THE post-match meal of choice for Barnsley’s jubilant players and staff should have been a turkey dinner.
Not to celebrate the fact that Christmas came early with the most special of afternoons as they dined out at Hull City’s expense, but more in the spirit of thanksgiving.
Millions of folk across the Pond had tucked into a turkey meal for their Thanksgiving dinner on Thursday and two days on, Barnsley administered a stuffing to their Yorkshire rivals and were similarly ravenous.
Finally, the Reds managed to score two goals or more in a game this season – for the seventh time in 2019-20 no less – and see a game out to provide themselves with a precious three points. It has been a long time in coming.
When these two Yorkshire sides previously met at Oakwell in October 2017, Hull had lanced a significant boil by way of securing their first away victory in 427 days after an epic run of 24 games without a win.
This time, it was Barnsley’s turn to rid themselves of a wretched statistic after claiming their first triumph in 19 games in all competitions – or 119 days if you prefer.
By contrast, Hull were inhibited, off it and passive by their high standards.Leon Wobschall
They ultimately did it in style, even accounting for a customary wobble. Given Barnsley’s season, it was never going to be wholly straightforward.
The crescendo of joy when Conor Chaplin slammed in the hosts’ third deep in stoppage-time to seal it was heartfelt – and for Gerhard Struber, there was a time to smile and briefly relax after an eventful and emotional first game in charge at Oakwell.
Alongside eliminating costly mistakes in his side’s DNA, the Austrian had stressed the importance of his players finding some inner strength, confidence and fight amid Barnsley’s ailing season and here they gloriously found some.
Whisper it gently, but Barnsley looked a team again. Battles were won across the pitch, the intensity and energy was abundant and baring a couple of defensive slips, so was the organisation.
By contrast, Hull were inhibited, off it and passive by their high standards. They had been here before too, in their recent first-half at Middlesbrough and in a similarly limp 3-0 defeat at nearby Huddersfield Town.
On his previous visit to Oakwell, Grant McCann had cut a disappointed figure afterwards.
That was all to do with his Doncaster Rovers side failing to register the win they deserved in a 1-1 draw last November. Here, it was everything to do with Hull’s performance which lacked bravery on the ball, in his words.
The valour came from all those in red and with it came the prospect of Saturday’s result yielding a much-needed turning point in the club’s campaign.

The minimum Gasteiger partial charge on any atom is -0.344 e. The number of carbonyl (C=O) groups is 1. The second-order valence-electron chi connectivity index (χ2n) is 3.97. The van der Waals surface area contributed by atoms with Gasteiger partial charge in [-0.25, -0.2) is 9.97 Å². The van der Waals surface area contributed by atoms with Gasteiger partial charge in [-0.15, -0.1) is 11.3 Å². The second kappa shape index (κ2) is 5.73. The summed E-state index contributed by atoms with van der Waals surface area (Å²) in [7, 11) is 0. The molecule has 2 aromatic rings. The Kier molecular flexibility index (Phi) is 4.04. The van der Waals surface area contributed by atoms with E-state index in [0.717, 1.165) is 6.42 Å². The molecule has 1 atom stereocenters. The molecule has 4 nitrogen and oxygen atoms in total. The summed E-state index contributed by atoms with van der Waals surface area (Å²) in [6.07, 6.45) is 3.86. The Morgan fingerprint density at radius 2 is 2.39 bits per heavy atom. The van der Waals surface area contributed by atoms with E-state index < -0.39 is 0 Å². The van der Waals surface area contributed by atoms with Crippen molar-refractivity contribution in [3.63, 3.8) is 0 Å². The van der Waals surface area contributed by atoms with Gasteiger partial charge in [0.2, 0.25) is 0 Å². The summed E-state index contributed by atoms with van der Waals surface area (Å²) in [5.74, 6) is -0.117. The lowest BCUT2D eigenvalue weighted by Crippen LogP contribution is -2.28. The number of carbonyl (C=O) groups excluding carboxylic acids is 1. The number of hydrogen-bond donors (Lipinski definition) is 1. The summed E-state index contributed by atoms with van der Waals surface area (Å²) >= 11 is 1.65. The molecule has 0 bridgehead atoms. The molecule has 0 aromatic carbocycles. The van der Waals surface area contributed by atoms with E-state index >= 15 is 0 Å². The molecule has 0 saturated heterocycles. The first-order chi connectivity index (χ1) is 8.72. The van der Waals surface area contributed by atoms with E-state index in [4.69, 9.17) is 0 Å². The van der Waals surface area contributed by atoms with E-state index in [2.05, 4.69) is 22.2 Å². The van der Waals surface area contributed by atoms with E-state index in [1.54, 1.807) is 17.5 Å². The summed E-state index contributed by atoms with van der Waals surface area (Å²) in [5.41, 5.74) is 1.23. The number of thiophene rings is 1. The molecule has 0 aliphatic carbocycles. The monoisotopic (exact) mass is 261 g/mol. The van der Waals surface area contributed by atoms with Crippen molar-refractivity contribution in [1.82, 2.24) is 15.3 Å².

Mike Bahre, who scored a tasty second goal for the hosts after being slotted in beautifully by the immaculate Alex Mowatt 15 minutes from time, said: “Just to get that feeling of winning a game was what we needed.
“It did not matter how, we just needed that one win and I am confident it can be a turning point.
“We have had some good performances, but not results and everyone was in the changing room and upset and disappointed. But here we showed great faith and everyone is buzzing, it is the best feeling.
“Everybody was working for each other and if we carry on in this way, I am still confident we will stay in this league.”
On an afternoon when Barnsley took responsibility, it was their captain and class act in Mowatt, who set the example and got the ball rolling.
Teed up by Bahre, the midfield showcased his gem of a left foot with a technically perfect and exquisite curler to put the hosts in front in a first half when Hull slipped into bad habits.
The tempo came from the hosts, who erred just the once when the visitors’ main man in Jarrod Bowen found himself in the clear, only to see his dinked shot trickle wide instead of nestling in the net.
It proved a big moment and was the sort of fortune that has failed to befriend Barnsley for much of this season.
Hull, who brought on Tom Eaves to add some much-needed physicality at the interval, upped it on the restart on an afternoon when the result would plainly hinge on whether Barnsley’s much-criticised defence were able to withstand a period of pressure from their opponents.
They did that, by and large, although they were afforded another significant let-off when the onrushing Jackson Irvine steered a shot just wide after Eaves got away down the left.
Played in by a smart pass by Mowatt, Bahre was not so wasteful when he tucked away a precision low shot to seemingly settle it, but the game was soon back in the melting pot.
Kamil Grosicki’s dangerous cross on the left was headed towards goal by Eaves, with Keane Lewis-Potter, a teenager with a seriously bright future, nodding the ball over the line for his maiden goal in professional football.
It left Barnsley fearful of another kick in the solar plexus, but this time it was their day, reinforced when Chaplin emphatically blasted home.
Barnsley: Radlinger; J Williams, Diaby, Andersen, B Williams; Halme; Bahre (Thomas 82), Mowatt, Woodrow (Schmidt 89); Chaplin, Brown. Unused substitutes: Collins, Dougall, Sibbick, Oduor, Thiam.
Hull City: Long; Lichaj, Burke, De Wijs, Elder (Lewis-Potter 76); Honeyman, Batty (Eaves 45), Irvine; Bowler, Honeyman (Lopes 45), Grosicki; Bowen. Unused substitutes: Ingram, Tafazolli, Kingsley, Pennington.
Referee: J Brooks (Leicestershire).